A strategy that will reduce empty container costs

A strategy that will reduce empty container costs

Since 2005, international container movements have increased at a 4.6 percent compound annual growth rate (CAGR) based on United Nations Conference on Trade and Development (UNCTAD) data. This growth has been the result of such macroeconomic events as global population growth, a rising middle class in emerging markets, and the expansion of industrialization.

To address the demand for growth, ocean carriers expanded by increasing capacity and raising rates. However, the market soon realized that overinvestment in the ocean market occurred, resulting in a volatile situation with too much capacity and collapsed rates.

Even though consolidation and the reduced number of alliances have helped to control capacity to a degree, carriers’ profits have become pressured.

Not only have profits suffered but also efficiency has increased. For example, 21 percent of transportation and port handling is wasted on empty containers. On the China-Australia route, for every 100 containers into the port of Sydney, Australia exports only 35 containers. This results in a regional accumulation of 65 in every 100 containers that are required to be shipped back north empty.

Where the cost comes is in the storage and handling. The space on the port or empty park that the 65 containers take up costs money on a daily basis. In addition, the loading of empty containers onto the vessel has a per unit cost.

Since, on average, ocean carriers need to fill a ship to at least 91 percent with billable cargo to cover costs, lines are losing hundreds of millions of dollars every year relocating, storing, and handling their container fleets. In addition, the overcapacity issue is a problem now, a lagging effect of the global financial crisis.

Over the next decade, as trade grows and capacity starts to even out with demand, the lines will not want to carry empties, as it will cut into their profit margins. Unless they keep building bigger and bigger ships, there will come a point when empties will once again become a very sensitive issue.

The foldable container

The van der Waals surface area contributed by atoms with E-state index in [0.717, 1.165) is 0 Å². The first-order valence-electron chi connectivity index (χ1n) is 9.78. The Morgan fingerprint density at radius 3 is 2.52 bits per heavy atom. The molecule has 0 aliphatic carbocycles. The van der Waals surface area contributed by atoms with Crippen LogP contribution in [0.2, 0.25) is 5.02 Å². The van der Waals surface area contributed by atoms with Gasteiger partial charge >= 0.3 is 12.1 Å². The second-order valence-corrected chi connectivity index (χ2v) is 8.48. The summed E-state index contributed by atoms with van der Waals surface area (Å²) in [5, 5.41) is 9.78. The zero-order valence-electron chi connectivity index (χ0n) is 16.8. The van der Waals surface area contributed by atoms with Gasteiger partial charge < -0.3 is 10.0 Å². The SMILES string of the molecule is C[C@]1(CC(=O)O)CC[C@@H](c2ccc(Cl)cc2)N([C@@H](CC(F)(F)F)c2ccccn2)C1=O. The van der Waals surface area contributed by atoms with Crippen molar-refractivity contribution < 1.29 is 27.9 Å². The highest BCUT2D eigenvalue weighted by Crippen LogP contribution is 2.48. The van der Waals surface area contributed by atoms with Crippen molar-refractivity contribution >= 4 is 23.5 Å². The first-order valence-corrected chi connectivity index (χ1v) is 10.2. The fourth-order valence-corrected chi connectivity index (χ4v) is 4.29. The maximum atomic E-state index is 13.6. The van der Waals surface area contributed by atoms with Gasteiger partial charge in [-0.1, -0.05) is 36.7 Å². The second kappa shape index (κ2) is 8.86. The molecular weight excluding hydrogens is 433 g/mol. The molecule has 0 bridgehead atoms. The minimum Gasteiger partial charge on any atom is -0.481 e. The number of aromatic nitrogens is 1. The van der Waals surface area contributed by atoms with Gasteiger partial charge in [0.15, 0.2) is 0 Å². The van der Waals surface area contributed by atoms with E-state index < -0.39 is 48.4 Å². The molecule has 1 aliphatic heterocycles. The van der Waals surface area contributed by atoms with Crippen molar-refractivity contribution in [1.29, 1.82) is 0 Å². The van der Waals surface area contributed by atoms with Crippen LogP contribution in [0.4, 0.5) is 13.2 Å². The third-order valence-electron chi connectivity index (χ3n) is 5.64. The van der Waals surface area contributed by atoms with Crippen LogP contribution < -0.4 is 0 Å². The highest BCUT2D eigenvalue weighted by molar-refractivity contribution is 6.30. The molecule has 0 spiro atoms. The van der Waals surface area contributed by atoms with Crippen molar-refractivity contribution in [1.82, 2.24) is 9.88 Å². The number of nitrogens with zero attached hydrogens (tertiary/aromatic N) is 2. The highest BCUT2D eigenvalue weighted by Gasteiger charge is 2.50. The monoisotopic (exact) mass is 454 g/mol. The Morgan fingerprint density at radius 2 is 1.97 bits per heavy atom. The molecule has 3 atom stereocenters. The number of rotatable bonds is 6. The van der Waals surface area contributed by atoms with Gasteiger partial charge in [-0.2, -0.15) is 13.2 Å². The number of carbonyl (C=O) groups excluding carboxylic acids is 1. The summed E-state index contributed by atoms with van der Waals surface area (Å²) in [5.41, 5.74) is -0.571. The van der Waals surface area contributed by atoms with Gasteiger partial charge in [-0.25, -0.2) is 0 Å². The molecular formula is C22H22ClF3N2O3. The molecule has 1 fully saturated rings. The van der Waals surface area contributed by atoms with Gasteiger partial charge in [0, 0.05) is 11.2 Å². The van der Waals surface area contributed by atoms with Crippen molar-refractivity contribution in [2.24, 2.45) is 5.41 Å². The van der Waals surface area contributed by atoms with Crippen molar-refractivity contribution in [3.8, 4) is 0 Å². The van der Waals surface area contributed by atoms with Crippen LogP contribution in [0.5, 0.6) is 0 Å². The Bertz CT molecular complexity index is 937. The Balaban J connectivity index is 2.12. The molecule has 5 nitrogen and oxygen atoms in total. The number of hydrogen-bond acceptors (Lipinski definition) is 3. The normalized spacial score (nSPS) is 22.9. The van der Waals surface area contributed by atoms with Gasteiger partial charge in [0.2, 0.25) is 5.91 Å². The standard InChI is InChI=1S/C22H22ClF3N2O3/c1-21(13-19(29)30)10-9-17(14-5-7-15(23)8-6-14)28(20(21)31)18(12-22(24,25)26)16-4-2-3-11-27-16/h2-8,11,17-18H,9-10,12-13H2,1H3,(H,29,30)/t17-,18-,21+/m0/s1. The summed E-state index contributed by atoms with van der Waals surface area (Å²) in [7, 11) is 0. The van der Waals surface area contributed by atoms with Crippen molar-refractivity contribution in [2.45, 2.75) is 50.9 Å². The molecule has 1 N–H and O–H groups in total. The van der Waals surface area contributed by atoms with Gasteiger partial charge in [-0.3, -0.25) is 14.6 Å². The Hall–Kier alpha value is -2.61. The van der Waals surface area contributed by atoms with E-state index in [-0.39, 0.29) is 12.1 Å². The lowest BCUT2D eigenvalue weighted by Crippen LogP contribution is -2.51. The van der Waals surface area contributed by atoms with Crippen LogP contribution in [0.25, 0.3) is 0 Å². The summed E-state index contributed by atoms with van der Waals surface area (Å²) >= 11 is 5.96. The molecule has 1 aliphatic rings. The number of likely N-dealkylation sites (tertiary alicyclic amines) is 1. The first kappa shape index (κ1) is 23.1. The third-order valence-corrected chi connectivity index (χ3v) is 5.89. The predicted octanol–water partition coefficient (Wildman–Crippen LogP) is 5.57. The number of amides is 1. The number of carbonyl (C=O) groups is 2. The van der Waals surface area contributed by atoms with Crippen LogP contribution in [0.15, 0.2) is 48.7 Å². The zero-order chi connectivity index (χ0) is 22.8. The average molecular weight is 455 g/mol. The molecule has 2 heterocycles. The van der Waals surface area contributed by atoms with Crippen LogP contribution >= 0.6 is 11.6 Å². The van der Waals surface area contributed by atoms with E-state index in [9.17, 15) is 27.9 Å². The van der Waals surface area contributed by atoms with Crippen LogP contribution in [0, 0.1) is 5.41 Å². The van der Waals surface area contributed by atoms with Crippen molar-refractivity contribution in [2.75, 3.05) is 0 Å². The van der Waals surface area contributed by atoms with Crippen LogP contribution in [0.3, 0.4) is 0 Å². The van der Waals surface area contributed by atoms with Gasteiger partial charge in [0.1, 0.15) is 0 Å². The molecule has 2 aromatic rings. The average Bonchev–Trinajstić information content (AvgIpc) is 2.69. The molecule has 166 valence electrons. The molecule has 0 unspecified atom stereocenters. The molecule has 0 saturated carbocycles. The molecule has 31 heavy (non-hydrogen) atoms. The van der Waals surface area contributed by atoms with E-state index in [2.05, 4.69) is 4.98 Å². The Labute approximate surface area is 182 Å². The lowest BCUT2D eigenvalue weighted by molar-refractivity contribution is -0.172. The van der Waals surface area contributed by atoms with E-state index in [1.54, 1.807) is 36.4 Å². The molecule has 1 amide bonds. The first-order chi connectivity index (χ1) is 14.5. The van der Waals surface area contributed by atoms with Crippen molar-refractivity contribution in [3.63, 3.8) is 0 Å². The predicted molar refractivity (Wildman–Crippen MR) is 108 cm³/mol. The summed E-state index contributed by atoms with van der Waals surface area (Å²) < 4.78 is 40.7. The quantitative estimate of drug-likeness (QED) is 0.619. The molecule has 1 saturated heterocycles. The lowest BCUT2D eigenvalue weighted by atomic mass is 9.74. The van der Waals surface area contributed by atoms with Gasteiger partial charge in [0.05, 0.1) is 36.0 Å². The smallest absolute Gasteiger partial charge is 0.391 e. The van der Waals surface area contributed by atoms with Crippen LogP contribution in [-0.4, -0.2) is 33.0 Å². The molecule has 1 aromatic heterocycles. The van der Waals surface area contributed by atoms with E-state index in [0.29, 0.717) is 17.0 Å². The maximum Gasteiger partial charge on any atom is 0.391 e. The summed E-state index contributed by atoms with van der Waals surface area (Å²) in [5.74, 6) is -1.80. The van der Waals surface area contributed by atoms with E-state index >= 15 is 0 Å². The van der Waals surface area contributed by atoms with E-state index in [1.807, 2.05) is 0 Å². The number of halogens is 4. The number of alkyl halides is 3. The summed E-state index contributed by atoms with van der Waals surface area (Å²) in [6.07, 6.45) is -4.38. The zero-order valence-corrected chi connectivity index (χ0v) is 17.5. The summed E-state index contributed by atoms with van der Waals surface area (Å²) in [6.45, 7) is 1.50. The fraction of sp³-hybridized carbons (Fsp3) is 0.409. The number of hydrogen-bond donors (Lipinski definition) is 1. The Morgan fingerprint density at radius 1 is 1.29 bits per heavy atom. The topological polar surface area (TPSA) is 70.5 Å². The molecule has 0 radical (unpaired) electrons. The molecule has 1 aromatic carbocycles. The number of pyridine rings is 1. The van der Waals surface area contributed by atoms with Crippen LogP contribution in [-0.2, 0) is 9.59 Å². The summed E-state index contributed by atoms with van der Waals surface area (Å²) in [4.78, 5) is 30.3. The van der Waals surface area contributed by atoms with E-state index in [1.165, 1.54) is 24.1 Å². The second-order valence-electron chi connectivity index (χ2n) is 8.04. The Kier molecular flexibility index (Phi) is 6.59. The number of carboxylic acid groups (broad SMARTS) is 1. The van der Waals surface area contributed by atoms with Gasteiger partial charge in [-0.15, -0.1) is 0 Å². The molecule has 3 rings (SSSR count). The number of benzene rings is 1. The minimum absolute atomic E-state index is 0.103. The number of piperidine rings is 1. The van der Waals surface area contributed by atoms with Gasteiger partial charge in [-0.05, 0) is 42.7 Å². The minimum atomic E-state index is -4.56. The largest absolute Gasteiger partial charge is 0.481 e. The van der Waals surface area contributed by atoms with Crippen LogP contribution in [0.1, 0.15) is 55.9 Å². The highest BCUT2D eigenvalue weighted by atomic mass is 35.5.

Generally, most people believe digital technologies can solve the empty-container issue. It certainly can improve the situation but no matter how you optimize the movements of empty containers, the biggest waste across the industry is the movement of air.

A collapsible container can significantly reduce the impact of managing empty containers on shipping lines’ operations with the added benefit of significant cost savings. Foldable containers have been around for a while and studies show that they can not only help reduce transportation costs but also solve space constraints at seaports and ship yards. However, the conventional thought within the ocean freight industry has been that because there’s always been ample capacity on ships to carry containers unfolded and also since the containers are mostly owned by ocean carriers, there has been little interest in incurring the extra cost that the folding process creates.

This mindset is incorrect, shortsighted, and shows the lack of knowledge, or perhaps concern, towards inefficient shipping. It not only fosters a false reason to raise rates but it also is a lack of customer care by discouraging any meaningful innovation. Instead, by adopting a collapsible container strategy, one could achieve a significant amount of cost savings as well avoid future heartaches.

A return to basics is needed to address the fundamental issues of overcapacity and empty containers as well as the identification of new opportunities. To generate real, long-term returns, the industry must provide a solution that is simple and compatible, that reduces costs within existing frameworks across the entire network without throwing more money at infrastructure, additional assets, and creating new challenges.

Perhaps it’s time to trial collapsible containers, much like carriers and logistics providers are trialing blockchain, artificial intelligence, and other digital technologies. While these technologies are new and exciting and show a willingness to make much needed change happen, an innovation-mix of both the physical and digital should be considered instead, to provide the best return on investment for the industry.

Nicholas Press is managing director and CEO of CEC Systems Pty. Contact him at nicholas.press@cecsystems.co.


Interesting thought, not sure really practical. Markets are markets, folding containers won't change those. Maybe some cost savings on inland if somehow the folded containers could be moved stacked in lots of three or four. On the ships, no, as each has to carry its full compliment and folding does little for that requirement - and there is the open question of the costs to fold/unfold, the cost to build those vs fixed positioned standing units. But exploring options always smart thing to do.